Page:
An Indian Civilizational Perspective

Why There is Nothing To Celebrate in Thanksgiving in 2016!

When Mayflower came to the American land, they anchored near Cape Cod and after a month they crossed the Massachusetts Bay and settled in a village in Plymouth.  They went through the winter here.  During Spring in March, they met an Abenaki Indian who talked to them in English.  Not only that, he brought another Native called Squanto (Pawtuxet tribe) who had been kidnapped and sold in Europe to return back.  He taught them to fish, to collect sap from maple trees and cultivate corn.  And helped create an alliance with Wampanoag tribe.  Then in November 1621, after Pilgrim’s first corn harvest, Governor William Bradford celebrated the first Thanksgiving feat.

Why There is Nothing To Celebrate in Thanksgiving in 2016! #DakotaAccessPipeline Click To Tweet

That is the popular story of Thanksgiving.  A lie – deceitful one at that – that has been propagated by those who committed a genocide to feel good about themselves somehow!

And now, the Real Story…

Now, what people often miss is that these Native Indians who were talking in English with the Pilgrims and working with them had themselves been slaves!  Who was the real Squanto?  That is an interesting story of how these settlers were in for only gain.

The story of “happy Pilgrims and friendly Indians” is not quite the truth.  So let us understand what was the REAL story of “Thanksgiving”.

For the start, let us go back to the origin of this story in 1614 (six years before the Mayflower visit).  In that year, Thomas Hunt – an Englishman – kidnapped Tisquantum from his village, Patuxet along with scores of others from the Wampanoag area and sold them to slavery in Spain.  Some say that people didn’t approve of slavery at that time, and Tisquantum escaped.  He somehow made his way back to American land in 1619 to what is now known as Massachusetts.

However during Tisquantum’s absence from his homeland, a French ship wreck near Cape Cod had brought a French sailor carrying an infectious disease to this area and most of the Native American population was wiped out.  So, when Tisquantum returned back to his village Patuxet, he was the ONLY living survivor of that place!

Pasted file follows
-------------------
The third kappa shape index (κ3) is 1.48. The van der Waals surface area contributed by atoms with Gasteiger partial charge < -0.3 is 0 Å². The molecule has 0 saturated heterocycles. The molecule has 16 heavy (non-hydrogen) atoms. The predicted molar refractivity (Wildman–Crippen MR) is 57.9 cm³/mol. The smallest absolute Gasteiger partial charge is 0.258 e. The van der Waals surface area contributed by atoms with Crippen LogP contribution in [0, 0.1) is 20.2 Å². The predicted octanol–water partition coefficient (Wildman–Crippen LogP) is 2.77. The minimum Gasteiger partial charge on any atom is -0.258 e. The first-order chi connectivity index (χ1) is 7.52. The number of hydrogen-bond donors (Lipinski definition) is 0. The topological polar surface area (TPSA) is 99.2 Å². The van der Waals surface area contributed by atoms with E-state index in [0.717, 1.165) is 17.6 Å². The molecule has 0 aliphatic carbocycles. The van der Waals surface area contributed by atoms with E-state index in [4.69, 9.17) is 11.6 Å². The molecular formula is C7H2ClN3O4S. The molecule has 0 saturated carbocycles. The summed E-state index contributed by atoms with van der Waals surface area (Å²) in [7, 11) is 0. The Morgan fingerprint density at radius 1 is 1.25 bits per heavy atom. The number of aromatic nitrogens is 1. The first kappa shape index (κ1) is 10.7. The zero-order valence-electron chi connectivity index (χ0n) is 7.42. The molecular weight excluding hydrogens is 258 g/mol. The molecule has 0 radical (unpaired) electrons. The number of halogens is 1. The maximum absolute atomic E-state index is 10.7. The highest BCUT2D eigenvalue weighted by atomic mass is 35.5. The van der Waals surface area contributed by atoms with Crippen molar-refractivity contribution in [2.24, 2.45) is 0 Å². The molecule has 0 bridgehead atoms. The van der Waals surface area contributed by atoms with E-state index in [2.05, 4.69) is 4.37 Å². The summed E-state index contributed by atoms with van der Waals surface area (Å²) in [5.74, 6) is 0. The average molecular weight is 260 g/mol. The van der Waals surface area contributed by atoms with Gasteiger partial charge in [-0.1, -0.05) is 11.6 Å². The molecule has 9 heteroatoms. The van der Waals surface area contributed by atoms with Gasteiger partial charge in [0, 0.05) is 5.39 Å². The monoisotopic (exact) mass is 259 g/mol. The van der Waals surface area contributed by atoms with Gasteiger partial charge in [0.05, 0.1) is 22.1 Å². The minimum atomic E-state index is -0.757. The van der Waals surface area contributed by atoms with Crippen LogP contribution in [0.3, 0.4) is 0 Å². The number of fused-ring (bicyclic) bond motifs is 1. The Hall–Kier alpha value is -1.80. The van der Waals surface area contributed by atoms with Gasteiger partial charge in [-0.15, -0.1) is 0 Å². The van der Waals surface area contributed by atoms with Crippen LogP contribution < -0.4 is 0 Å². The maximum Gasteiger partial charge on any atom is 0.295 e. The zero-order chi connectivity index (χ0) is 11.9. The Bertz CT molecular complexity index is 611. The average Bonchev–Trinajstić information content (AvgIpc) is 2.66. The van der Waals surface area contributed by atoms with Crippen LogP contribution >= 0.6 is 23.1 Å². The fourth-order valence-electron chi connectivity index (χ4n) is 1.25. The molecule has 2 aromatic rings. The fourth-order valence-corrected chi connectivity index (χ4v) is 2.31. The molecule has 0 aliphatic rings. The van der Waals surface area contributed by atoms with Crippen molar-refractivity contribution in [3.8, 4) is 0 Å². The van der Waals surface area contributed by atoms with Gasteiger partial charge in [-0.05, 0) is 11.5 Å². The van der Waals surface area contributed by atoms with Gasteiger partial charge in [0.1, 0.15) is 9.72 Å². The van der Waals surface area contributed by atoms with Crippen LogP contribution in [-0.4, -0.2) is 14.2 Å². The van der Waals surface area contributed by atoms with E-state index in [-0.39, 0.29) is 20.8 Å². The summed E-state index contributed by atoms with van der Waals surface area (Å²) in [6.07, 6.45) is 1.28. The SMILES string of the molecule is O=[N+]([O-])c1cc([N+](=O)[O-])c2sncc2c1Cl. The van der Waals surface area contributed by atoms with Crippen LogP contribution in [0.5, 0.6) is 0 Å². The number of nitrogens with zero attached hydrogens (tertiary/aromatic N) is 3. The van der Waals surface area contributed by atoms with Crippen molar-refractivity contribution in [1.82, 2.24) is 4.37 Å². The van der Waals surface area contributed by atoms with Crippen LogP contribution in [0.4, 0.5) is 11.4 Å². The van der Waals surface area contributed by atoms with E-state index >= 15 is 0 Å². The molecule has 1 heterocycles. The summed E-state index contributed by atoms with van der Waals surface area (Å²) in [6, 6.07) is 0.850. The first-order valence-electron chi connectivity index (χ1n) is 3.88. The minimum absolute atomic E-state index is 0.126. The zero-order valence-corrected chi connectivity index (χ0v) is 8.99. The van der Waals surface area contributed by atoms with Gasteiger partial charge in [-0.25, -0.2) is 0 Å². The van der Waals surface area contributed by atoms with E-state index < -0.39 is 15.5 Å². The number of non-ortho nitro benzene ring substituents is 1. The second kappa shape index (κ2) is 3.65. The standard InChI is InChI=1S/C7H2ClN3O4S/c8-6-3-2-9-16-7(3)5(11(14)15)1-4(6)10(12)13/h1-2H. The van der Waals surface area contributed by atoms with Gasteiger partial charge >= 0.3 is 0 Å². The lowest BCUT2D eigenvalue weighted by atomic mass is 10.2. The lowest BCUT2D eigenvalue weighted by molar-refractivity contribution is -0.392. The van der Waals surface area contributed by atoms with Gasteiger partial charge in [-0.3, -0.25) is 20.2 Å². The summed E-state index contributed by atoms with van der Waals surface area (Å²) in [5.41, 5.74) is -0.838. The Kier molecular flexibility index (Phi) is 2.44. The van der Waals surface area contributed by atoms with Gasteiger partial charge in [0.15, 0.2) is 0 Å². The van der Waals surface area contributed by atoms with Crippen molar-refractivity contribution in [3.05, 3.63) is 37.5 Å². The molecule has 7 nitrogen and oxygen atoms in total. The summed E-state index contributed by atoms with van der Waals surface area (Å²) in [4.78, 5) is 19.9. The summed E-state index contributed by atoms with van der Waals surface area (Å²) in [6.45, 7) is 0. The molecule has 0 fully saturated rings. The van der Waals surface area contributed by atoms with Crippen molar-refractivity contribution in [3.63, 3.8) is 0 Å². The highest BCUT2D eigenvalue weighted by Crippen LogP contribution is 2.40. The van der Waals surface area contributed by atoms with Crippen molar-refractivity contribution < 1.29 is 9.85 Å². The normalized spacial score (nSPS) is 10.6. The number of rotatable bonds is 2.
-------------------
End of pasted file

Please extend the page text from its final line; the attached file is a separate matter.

Since the Native Indians did not like Europeans coming and stealing their lands, the white men had a fight on their hands in most of the places.  However in Patuxet, they found the land cleared of all native people.

The Pilgrims called this mass decimation of Native Americans – a sad event – “God’s providence”!  The evil god had found a way to let them stay in this land.  Tisquantum’s (aka Squanto) village Patuxet came to be called Plymouth!

Paula Peters, a member of the Mashpee Wampanoag tribe and an expert on Wampanoag history, says on her website: “The graveyard of [Tisquantum’s] people became Plymouth Colony.”

By this time 75 percent of the Wampanoag population had died due to the infectious disease brought by the Europeans.  Massasoit, a local Wampanoag leader – didn’t trust Tisquantum (Squanto) on his return from England and put him under house arrest until the Pilgrims showed up.  That is when Squanto suddenly showed up to meet and greet the Pilgrims in English!!   As Peters says:

“While it was by far not the first occasion of human trafficking conducted by European explorers to the new world, the capture of Squanto and his fellow tribesmen would forever alter the course of history for people on two continents.”

What I find rather disconcerting and disingenuous is that somehow the Americans go about their lives during Thanksgiving – celebrating and feasting – as if this is somehow a glorious tradition.  IT IS NOT!  It represents the worst that the mankind has had to offer.